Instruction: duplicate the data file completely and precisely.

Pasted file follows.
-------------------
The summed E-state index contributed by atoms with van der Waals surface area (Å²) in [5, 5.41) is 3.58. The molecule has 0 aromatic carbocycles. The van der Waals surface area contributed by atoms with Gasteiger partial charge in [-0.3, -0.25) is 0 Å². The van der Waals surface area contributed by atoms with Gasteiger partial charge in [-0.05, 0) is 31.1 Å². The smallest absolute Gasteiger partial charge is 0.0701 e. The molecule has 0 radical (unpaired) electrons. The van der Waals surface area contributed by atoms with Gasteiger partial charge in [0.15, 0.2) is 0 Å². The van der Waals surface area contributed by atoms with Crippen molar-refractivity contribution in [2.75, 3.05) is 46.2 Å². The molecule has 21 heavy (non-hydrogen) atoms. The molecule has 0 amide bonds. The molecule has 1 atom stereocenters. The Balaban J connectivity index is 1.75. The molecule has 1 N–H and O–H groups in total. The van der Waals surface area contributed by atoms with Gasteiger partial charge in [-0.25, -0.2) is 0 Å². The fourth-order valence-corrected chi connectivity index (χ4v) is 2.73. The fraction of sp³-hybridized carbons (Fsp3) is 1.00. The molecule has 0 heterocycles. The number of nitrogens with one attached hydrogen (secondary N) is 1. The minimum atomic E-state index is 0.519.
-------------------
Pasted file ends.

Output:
The summed E-state index contributed by atoms with van der Waals surface area (Å²) in [5, 5.41) is 3.58. The molecule has 0 aromatic carbocycles. The van der Waals surface area contributed by atoms with Gasteiger partial charge in [-0.3, -0.25) is 0 Å². The van der Waals surface area contributed by atoms with Gasteiger partial charge in [-0.05, 0) is 31.1 Å². The smallest absolute Gasteiger partial charge is 0.0701 e. The molecule has 0 radical (unpaired) electrons. The van der Waals surface area contributed by atoms with Gasteiger partial charge in [0.15, 0.2) is 0 Å². The van der Waals surface area contributed by atoms with Crippen molar-refractivity contribution in [2.75, 3.05) is 46.2 Å². The molecule has 21 heavy (non-hydrogen) atoms. The molecule has 0 amide bonds. The molecule has 1 atom stereocenters. The Balaban J connectivity index is 1.75. The molecule has 1 N–H and O–H groups in total. The van der Waals surface area contributed by atoms with Gasteiger partial charge in [-0.25, -0.2) is 0 Å². The fourth-order valence-corrected chi connectivity index (χ4v) is 2.73. The fraction of sp³-hybridized carbons (Fsp3) is 1.00. The molecule has 0 heterocycles. The number of nitrogens with one attached hydrogen (secondary N) is 1. The minimum atomic E-state index is 0.519.